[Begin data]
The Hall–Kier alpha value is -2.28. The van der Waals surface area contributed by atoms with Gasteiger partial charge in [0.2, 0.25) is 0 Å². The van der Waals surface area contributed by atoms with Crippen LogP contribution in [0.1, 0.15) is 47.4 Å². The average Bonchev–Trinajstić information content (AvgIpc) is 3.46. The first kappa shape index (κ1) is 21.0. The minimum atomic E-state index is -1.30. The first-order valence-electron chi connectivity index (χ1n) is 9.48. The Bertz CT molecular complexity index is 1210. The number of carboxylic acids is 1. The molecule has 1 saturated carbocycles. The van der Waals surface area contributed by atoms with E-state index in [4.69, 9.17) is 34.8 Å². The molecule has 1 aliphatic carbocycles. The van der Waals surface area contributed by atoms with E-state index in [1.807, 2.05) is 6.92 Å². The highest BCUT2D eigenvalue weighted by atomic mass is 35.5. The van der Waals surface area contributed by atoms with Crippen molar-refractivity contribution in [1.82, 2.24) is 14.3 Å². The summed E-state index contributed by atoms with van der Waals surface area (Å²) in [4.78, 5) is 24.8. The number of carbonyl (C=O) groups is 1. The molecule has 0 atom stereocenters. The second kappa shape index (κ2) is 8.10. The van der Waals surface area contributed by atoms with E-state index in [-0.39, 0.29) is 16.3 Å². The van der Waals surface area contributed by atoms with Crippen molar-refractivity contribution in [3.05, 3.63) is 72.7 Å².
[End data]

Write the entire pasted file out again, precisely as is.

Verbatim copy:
The Hall–Kier alpha value is -2.28. The van der Waals surface area contributed by atoms with Gasteiger partial charge in [0.2, 0.25) is 0 Å². The van der Waals surface area contributed by atoms with Crippen LogP contribution in [0.1, 0.15) is 47.4 Å². The average Bonchev–Trinajstić information content (AvgIpc) is 3.46. The first kappa shape index (κ1) is 21.0. The minimum atomic E-state index is -1.30. The first-order valence-electron chi connectivity index (χ1n) is 9.48. The Bertz CT molecular complexity index is 1210. The number of carboxylic acids is 1. The molecule has 1 saturated carbocycles. The van der Waals surface area contributed by atoms with E-state index in [4.69, 9.17) is 34.8 Å². The molecule has 1 aliphatic carbocycles. The van der Waals surface area contributed by atoms with E-state index in [1.807, 2.05) is 6.92 Å². The highest BCUT2D eigenvalue weighted by atomic mass is 35.5. The van der Waals surface area contributed by atoms with Crippen molar-refractivity contribution in [1.82, 2.24) is 14.3 Å². The summed E-state index contributed by atoms with van der Waals surface area (Å²) in [4.78, 5) is 24.8. The number of carbonyl (C=O) groups is 1. The molecule has 0 atom stereocenters. The second kappa shape index (κ2) is 8.10. The van der Waals surface area contributed by atoms with E-state index in [-0.39, 0.29) is 16.3 Å². The van der Waals surface area contributed by atoms with Crippen molar-refractivity contribution in [3.05, 3.63) is 72.7 Å².